Time. We often don’t have enough. Sometimes we end up not having enough time for things that are really important. Like our child. Especially if we are talking about quality time. Many believe that quality time means always offering our child something new, something more meaningful, so they run from event to event, from adventure parks to playhouses, from petting zoos to puppet shows.
Sure, experiencing new things is important but it’s often not what children want. They don’t necessarily want us to play board games and puzzles or do arts and crafts with them for hours. All they want is to slow down and simply spend some time together. Time not ruled by our smartphone, tablet or laptop, not burdened by chores or worrying about problems. Time when we submit ourselves to actually being with our child and giving them 100% of our attention.
Dr. Harvey Karp, an American paediatrician, gives a striking analogy in his book “The Happiest Baby on the Block”: parents are like rock stars to their kids. Children love nothing better than being with their parents, so in order for them to be easier to manage and well-behaved, they must be given several short but concentrated periods of attention during the day. The author simply refers to this as feeding the spiritual parking meter:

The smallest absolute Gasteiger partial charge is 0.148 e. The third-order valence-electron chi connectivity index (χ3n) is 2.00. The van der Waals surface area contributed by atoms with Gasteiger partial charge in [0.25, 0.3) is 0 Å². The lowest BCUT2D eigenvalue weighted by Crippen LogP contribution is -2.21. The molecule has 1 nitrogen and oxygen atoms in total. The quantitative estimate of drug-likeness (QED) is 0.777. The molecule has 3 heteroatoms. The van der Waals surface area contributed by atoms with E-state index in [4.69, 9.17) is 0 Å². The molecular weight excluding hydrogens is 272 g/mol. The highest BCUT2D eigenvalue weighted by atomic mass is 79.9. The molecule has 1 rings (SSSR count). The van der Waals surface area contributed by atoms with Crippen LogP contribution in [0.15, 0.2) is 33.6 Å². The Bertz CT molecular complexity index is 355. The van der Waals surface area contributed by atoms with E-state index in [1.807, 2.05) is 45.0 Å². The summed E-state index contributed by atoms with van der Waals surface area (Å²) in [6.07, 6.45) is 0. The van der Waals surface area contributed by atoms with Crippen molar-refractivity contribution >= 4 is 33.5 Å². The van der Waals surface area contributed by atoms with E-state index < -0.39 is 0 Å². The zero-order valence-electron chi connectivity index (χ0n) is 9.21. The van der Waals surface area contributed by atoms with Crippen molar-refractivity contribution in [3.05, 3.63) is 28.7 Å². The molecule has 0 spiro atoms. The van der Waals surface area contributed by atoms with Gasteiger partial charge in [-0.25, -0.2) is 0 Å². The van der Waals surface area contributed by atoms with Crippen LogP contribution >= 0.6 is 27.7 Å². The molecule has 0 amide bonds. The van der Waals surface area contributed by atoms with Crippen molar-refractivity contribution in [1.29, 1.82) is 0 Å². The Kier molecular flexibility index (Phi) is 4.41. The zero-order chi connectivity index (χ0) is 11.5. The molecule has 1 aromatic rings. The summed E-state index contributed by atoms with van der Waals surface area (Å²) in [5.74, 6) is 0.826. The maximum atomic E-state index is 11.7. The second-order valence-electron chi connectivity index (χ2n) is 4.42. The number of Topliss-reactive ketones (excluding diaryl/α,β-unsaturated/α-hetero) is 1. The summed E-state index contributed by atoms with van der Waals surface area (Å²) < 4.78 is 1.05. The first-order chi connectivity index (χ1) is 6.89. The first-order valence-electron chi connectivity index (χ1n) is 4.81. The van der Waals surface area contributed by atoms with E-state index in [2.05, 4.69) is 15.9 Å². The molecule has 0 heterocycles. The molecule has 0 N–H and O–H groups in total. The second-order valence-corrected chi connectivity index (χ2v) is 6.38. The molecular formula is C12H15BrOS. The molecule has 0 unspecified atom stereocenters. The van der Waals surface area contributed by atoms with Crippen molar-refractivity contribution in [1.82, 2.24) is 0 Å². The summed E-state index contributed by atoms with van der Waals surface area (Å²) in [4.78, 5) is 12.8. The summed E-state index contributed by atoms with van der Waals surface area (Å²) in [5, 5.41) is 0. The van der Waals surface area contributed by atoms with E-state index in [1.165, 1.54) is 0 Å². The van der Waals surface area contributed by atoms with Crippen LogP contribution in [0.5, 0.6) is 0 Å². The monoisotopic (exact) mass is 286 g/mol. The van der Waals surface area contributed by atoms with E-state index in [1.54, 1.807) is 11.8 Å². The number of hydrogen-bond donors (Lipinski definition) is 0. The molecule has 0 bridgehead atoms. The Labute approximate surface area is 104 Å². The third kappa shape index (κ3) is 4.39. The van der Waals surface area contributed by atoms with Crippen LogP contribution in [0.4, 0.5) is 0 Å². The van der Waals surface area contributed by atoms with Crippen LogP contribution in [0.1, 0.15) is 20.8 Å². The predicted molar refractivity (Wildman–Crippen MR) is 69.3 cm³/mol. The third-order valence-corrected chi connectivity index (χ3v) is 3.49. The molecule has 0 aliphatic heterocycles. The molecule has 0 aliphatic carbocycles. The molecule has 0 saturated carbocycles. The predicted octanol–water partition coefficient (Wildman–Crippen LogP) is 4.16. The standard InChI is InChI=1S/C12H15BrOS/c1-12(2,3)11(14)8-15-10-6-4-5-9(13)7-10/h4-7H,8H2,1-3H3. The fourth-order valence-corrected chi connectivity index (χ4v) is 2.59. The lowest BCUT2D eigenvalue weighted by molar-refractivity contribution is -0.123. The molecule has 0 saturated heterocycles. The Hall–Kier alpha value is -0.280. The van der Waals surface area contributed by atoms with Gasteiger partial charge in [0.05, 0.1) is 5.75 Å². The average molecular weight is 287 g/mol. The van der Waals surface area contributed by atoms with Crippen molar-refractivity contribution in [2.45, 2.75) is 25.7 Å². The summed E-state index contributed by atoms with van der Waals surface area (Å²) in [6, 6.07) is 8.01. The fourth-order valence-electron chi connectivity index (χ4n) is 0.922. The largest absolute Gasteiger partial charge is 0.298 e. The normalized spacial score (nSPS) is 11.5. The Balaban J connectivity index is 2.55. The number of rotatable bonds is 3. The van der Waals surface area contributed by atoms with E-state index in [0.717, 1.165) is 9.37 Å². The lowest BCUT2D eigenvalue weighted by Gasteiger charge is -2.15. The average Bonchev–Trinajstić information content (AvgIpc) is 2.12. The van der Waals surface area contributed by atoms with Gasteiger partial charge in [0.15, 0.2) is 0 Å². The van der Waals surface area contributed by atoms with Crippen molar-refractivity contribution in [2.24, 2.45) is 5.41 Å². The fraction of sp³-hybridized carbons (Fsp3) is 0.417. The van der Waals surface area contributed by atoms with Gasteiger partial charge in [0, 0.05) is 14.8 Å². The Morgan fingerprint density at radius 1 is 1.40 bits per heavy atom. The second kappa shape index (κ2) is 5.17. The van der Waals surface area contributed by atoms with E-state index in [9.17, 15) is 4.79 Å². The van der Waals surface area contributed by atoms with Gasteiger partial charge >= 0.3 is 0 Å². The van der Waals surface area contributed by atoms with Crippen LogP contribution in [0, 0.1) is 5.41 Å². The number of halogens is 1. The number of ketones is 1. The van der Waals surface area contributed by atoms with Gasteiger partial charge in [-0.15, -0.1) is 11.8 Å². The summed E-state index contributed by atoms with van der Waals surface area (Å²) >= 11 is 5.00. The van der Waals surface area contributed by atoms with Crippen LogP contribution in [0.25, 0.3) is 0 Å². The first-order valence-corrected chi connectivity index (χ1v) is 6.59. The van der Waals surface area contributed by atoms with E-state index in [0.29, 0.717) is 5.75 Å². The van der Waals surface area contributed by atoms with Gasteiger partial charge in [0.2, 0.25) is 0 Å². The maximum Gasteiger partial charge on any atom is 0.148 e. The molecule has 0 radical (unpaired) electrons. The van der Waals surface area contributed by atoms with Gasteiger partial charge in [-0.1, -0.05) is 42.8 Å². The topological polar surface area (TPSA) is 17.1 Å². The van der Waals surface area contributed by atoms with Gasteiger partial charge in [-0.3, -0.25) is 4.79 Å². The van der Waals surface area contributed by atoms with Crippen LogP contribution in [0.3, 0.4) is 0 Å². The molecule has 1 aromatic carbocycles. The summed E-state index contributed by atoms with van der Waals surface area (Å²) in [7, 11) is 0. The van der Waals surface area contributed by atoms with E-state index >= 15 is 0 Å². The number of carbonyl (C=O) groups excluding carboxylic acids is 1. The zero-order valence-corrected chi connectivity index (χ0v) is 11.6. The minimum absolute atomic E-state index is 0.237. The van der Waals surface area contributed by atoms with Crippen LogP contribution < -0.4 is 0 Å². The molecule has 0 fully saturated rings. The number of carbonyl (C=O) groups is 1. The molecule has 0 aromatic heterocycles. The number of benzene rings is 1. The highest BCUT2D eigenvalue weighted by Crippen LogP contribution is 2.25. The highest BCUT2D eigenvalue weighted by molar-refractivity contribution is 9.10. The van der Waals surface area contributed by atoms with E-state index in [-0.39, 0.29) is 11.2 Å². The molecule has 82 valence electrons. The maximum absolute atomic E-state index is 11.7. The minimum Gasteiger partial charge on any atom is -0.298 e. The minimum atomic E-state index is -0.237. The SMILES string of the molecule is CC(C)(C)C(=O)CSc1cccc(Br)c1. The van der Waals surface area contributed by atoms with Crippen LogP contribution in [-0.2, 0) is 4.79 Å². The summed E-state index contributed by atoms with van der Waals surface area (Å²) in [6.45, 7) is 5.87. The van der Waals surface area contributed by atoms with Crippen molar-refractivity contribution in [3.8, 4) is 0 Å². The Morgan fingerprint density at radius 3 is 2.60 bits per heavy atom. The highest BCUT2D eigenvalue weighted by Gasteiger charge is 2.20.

“The basis for this analogy is that if you feed the parking meter regularly, you will definitely not get a fine! So if we ’feed’ our children several times a day with a dose of happiness and attention, it will make them better-behaved automatically.”
The book gives a graphic example: a mother had to spend around 40 minutes cleaning before playing with her son. They had discussed this in advance but the child could tolerate less and less that his mom was not paying attention to him. So the mother stopped cleaning after 20 minutes, which prevented the child from starting to misbehave. She spent five minutes playing with him, filling up the “spiritual parking meter”, then she finished the dishes and afterwards they could spend half an hour playing peacefully.
I often use this trick myself. I work from home and my daughter sees that mom is present but does not pay attention to her, so I tested this method. I realised that when I stopped working from time to time and spent 10-15 minutes playing and talking with her, she calmed down, got energised and played by herself just fine for a while again. And I could get back to my duties.
When I notice that she is about to get bored, I quickly get up and give her a hug and then usually she is the one telling me that it’s time for her to go back and play. Sometimes she comes by for a hug and runs back to do “her things”.
According to the book, in order to raise a happy, cooperative child, dosing extra time continuously is a more effective method than any other educational or disciplinary tool.
What counts as extra time though?